Ukraine: Daily Briefing – August 9, 2017, 6 PM Kyiv time

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Ukraine: Daily Briefing
August 9, 2017, 6 PM Kyiv time
 
1. Russian Invasion of Ukraine
The General Staff of Ukraine’s Armed Forces reported at 12:30 PM Kyiv time that in the last 24 hours, three Ukrainian soldiers were killed and nine Ukrainian soldiers were wounded in action. Towards Donetsk, Russian-terrorist forces shelled Ukrainian positions near Avdiivka with mortars and grenade launchers. At Kamyanka, Russian-terrorist forces shelled Ukrainian positions with mortars. Russian-terrorist forces fired on Ukrainian positions near Luhanske village.  Towards Mariupol, Russian-terrorist forces shelled Ukrainian positions at Krasnohorivka, Talakivka and Shyrokyne with mortars. At Chermalyk and Maryinka, Russian-terrorist forces fired on Ukrainian positions. Towards Luhansk, Russian-terrorist forces shelled Ukrainian positions near Troitske, Novtoshkivske and Novozvanivka with mortars. At Shchastya, Russian-terrorist forces shelled Ukrainian positions with grenade launchers.
2. Operation UNIFIER in Ukraine: “a woven tapestry of international partners”
Major Christopher Hartwick mentors Ukrainian troops during live fire exercise, Starychi, Ukraine. 
Photo – Canada’s Department of National Defence
In an interview published by the Canadian Army, Major Chris Hartwick, (2nd Battalion, Princess Patricia’s Canadian Light Infantry), who arrived in Ukraine in March as part of Operation UNIFIER, discusses his team’s transition from trainers to mentors and the “woven tapestry of international partners they are working in. The interview with Major Hartwick is available at Operation UNIFIER in Ukraine: “a woven tapestry of international partners”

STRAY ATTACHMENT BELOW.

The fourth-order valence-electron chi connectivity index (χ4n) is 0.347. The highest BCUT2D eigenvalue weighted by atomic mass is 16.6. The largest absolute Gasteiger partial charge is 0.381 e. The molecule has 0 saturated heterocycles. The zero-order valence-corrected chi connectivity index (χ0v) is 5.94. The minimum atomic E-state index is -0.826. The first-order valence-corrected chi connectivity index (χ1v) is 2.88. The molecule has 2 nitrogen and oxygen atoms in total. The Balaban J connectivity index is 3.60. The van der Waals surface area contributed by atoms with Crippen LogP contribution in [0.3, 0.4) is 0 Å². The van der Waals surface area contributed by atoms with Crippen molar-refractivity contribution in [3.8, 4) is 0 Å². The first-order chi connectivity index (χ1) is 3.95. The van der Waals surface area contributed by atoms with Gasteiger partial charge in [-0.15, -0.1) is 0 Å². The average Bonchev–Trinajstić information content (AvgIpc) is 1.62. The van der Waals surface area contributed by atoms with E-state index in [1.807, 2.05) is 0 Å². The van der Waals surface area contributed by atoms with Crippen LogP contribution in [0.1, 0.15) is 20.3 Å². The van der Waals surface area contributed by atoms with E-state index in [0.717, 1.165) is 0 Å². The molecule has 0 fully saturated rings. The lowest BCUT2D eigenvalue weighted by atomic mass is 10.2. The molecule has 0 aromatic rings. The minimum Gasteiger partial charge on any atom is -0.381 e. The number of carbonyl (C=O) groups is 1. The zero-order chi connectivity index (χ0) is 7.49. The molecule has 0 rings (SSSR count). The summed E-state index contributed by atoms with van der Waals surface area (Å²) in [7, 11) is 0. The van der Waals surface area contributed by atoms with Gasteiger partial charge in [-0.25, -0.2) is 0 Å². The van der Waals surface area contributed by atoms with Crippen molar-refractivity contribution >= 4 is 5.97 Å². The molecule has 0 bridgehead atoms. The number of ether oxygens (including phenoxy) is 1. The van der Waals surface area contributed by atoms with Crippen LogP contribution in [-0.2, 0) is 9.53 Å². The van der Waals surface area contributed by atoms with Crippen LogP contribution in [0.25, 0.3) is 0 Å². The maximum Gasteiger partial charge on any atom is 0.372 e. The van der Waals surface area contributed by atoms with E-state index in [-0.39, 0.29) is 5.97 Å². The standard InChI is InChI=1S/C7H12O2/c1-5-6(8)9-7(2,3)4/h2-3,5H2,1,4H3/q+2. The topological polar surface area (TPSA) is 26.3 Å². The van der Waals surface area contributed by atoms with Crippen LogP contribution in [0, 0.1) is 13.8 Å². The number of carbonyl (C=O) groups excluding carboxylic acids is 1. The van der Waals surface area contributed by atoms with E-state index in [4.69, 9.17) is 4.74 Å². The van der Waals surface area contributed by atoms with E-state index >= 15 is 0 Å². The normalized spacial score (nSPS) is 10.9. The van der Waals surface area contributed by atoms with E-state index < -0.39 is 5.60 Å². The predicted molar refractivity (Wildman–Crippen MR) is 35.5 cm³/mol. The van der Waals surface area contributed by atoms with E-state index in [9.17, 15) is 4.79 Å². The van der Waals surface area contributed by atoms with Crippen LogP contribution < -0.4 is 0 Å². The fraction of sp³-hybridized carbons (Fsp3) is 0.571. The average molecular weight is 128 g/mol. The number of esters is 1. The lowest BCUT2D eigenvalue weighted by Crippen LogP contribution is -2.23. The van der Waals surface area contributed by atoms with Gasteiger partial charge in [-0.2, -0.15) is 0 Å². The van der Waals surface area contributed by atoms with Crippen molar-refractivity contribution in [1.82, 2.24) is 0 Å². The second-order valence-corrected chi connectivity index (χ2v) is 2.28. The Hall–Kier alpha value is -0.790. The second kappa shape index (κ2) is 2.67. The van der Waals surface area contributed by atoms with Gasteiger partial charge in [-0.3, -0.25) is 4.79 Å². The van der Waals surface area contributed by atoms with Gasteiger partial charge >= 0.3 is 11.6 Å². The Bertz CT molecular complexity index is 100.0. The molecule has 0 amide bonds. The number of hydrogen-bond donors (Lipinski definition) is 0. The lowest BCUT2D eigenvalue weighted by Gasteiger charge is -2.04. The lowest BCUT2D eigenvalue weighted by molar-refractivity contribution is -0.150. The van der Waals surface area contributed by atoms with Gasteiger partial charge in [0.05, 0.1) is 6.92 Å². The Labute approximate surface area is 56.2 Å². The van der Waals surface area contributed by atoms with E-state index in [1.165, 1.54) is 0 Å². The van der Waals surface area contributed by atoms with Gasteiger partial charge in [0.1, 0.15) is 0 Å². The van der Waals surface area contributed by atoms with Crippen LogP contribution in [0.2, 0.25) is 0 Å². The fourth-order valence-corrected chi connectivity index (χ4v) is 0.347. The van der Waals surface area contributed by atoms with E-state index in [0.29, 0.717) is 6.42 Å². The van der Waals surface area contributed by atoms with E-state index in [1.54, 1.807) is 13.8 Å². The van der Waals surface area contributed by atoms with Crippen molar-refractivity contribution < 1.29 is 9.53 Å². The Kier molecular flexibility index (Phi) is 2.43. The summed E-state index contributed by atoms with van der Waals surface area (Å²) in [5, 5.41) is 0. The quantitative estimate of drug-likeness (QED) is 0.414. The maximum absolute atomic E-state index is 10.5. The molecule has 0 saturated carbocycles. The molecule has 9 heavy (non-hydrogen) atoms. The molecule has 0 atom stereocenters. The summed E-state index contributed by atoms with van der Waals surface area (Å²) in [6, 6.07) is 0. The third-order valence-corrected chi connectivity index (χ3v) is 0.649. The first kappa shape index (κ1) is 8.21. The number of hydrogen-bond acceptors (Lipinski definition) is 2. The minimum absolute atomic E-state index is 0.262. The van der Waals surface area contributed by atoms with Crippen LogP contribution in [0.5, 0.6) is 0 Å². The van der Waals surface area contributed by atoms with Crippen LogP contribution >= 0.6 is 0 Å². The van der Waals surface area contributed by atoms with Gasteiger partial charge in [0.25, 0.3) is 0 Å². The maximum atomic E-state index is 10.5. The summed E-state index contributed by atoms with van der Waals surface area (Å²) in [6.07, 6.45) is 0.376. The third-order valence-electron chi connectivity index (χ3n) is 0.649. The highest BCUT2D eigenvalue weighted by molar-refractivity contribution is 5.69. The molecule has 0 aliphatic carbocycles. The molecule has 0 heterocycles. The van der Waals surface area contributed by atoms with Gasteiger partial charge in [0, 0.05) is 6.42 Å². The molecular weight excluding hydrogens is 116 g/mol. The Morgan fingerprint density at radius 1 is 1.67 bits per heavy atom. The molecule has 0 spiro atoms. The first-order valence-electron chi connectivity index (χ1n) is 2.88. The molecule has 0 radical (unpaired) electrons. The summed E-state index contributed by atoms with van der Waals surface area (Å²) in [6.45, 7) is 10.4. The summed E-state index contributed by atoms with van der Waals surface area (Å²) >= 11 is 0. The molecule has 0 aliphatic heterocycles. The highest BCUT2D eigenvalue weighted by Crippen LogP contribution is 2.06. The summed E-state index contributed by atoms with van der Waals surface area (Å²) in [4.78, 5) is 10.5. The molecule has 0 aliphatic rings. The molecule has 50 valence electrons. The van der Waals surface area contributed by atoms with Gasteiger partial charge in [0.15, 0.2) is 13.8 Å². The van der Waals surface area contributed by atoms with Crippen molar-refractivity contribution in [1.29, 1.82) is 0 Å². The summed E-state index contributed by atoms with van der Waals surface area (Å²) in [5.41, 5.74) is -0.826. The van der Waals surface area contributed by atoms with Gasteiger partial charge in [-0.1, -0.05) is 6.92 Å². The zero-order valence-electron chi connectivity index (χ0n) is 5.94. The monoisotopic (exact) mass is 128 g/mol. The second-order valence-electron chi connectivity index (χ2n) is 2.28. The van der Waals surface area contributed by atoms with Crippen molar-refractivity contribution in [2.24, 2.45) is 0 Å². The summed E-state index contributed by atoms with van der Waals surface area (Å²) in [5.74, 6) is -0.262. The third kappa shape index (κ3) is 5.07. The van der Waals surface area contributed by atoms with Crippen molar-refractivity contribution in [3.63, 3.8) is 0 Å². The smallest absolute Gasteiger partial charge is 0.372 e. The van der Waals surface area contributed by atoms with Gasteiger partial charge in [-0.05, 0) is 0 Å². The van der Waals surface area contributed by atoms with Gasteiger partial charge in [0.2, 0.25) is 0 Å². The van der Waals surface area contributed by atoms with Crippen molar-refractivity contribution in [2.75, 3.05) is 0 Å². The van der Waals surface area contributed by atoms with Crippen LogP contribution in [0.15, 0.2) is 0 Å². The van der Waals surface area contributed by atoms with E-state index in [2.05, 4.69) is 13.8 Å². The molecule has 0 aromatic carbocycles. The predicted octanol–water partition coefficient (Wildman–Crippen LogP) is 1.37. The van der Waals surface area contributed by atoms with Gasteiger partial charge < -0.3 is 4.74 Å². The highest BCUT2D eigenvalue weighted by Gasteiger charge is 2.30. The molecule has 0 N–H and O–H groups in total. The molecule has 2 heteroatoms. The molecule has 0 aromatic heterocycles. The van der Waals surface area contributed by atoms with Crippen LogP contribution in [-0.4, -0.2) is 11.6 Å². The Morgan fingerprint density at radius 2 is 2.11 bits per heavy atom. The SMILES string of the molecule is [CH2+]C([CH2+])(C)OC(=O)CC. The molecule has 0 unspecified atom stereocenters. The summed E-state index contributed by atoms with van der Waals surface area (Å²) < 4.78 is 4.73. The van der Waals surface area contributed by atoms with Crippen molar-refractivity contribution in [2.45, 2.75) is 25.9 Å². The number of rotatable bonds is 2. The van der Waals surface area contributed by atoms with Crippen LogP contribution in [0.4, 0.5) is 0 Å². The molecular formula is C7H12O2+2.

3. Atlantic Council: Why the Case Against Arming Ukraine Doesn’t Hold Water

John Herbst, former US Ambassador to Ukraine and Director of the Dinu Patriciu Eurasia Center at the Altantic Council, stated, “Armchair strategists have come out of the woodwork to explain why it would be a mistake for the United States to arm Ukraine. They argue that Russia is stronger than Ukraine and can outmatch any escalation, Moscow has a greater interest in Ukraine than Washington, and Ukraine’s government is corrupt and undeserving of such support.

          These arguments are based on hoary myths, outdated analyses, and an incomplete understanding of Kremlin policy and American interests. […]
          The United States has a vital interest in keeping the peace in Europe, and a vital interest in the strength and viability of NATO and the European Union. The Kremlin seeks to weaken both institutions and the ties binding the United States to Europe. The most cost efficient way to counter the Kremlin’s revisionist policies is to increase the cost of its aggression in Ukraine. Thanks to Congress, we are raising the economic costs on Moscow through sanctions. But that is not sufficient. […]
          Ukrainians have fought the Kremlin to a standstill, but there are casualties every day, and since the Minsk II ceasefire, Moscow has taken hundreds of additional square kilometers of Ukrainian territory. Providing anti-tank missiles will help deter Moscow from taking more. […]
          The United States made a commitment to guarantee Ukraine’s sovereignty and territorial integrity when it gave up its nuclear weapons in 1994. Providing defensive weapons to Ukraine will honor that commitment and raise the cost of the war for Moscow. Over time, that may help persuade the Kremlin to withdraw from the Donbas. Even if it does not, it will force Moscow to waste additional resources in Ukraine and make them think twice about challenging us in the Baltics, where our NATO commitments would compel us to respond more forcefully. Providing defensive weapons to Ukraine actually decreases the odds of a dangerous US-Russian confrontation.”

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